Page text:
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I’ve been continuously questioning gendered qualities or associations that cross over in my work; the choice of materials and objects and the gendered qualities they become associated with. What is the tension between materials? What is the relationship between presence and absence in the work; and in the space the work is situated? How do I define femininity and masculinity in the work? I need to consider the works parodies and how it functions in relation to female sculpture and installation. Does the work convey an anatomical or anthropomorphic quality, aesthetic maybe? What’s crucial in my practice is the dialogue between materials; however I view space as a material in relation to my work. The material aesthetic and relationship that forms when producing the work has a sense of physicality and materiality. How can I produce the work to possess the quality instead of illustrating the quality?

My focus is to work with the foam and steel structures and to continue to explore the distortion and the extension of gender. I had previously addressed how the work had taken on an anthropomorphic nature; these qualities come to focus in my most recent exploration with foam and substance/fluid. Continuing to develop these forms and relationships between materials and questioning how the foam can convey the tension, gravity? The weight and depth of the foam forms suggest sacks of flesh, pieces of fat or perhaps an extension of human form. What’s interesting to consider is how sex can be read through materials. I attended Sarah Lucas in Conversation ‘Power in Woman’ on Tuesday evening at the Royal College of Surgeons, London; Lucas made it clear how she tends to work with what she’s got, what’s around at the time, recycled, reused and other basic materials. How can one put value on materials? Her work has a clear bodily and gender aesthetic; does gender have a binary quality? Can the work not be what it is? These are all interesting aspects that arose during the conversation but I realised how my work is purely about material, site, form and scale.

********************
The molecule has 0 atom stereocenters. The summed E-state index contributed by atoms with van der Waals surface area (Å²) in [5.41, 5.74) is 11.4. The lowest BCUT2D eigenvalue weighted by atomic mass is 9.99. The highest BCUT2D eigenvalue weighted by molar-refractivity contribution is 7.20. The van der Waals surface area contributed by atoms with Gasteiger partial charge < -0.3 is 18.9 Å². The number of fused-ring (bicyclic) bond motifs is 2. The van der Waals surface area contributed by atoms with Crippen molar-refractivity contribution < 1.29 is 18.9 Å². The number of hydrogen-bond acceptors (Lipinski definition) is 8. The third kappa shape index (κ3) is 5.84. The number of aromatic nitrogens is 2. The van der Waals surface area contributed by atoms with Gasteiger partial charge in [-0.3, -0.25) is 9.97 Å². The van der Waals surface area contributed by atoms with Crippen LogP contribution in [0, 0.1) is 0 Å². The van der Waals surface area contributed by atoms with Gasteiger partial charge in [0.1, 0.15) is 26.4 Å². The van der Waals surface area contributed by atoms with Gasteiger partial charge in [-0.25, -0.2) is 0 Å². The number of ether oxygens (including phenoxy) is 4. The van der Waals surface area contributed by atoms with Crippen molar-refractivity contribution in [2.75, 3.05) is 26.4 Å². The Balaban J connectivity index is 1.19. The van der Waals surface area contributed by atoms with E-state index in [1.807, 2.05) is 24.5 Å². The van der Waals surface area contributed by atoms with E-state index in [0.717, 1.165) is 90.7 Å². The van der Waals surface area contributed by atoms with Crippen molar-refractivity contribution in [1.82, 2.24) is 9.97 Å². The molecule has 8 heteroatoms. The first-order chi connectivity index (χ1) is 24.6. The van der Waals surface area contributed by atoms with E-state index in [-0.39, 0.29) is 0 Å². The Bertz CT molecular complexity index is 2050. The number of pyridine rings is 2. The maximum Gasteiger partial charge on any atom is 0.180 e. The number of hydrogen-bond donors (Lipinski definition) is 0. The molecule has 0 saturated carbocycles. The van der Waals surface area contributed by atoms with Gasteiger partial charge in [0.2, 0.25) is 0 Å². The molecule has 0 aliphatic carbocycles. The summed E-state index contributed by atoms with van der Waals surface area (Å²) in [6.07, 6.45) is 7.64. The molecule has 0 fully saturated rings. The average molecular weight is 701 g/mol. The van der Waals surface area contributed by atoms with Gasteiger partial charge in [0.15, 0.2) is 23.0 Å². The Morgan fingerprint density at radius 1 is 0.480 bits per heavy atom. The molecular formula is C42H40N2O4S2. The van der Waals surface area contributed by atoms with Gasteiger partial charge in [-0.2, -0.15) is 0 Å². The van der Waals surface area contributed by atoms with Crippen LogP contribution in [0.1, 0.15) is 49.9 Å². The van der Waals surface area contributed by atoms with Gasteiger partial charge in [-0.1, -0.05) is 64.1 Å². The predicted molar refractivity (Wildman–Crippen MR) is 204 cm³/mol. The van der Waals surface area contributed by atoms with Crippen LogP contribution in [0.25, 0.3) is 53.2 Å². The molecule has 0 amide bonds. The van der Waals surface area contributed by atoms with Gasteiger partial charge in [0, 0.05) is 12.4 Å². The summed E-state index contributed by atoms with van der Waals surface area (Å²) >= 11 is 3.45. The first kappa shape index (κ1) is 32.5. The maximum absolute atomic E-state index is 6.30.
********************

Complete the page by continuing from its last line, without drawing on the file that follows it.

What arose yesterday whilst spending the day in the studio space at Chapter Arts Centre, Cardiff was how interaction and the physical nature of the materials and objects inhabited the space. There was a sense of a journey through the space; setting a scene, creating a dialogue between site, materials and artist. However the work was not on display (to the public) but purely placed for documentation and exploration of media. I need to consider placement; do I leave work in location over a period of time for people to stumble upon it? Does the work posses a theatrical aesthetic or quality?

There is an element of an unfinished quality; the use of the spot lamps, cables left in eye view and large tarpaulin sheets layed across the floor. Why are these objects left in a raw state? The foam forms were submerged in water, hung with meat hooks and left to sag, seep and drip onto the floor. Another element that comes into focus is the gushing sound of the drips onto the sheeting creating an uneasy, tense atmosphere surrounding the work. Working in a range of locations allows me to experience the work in new ways and challenge that dialogue between materials, objects and space.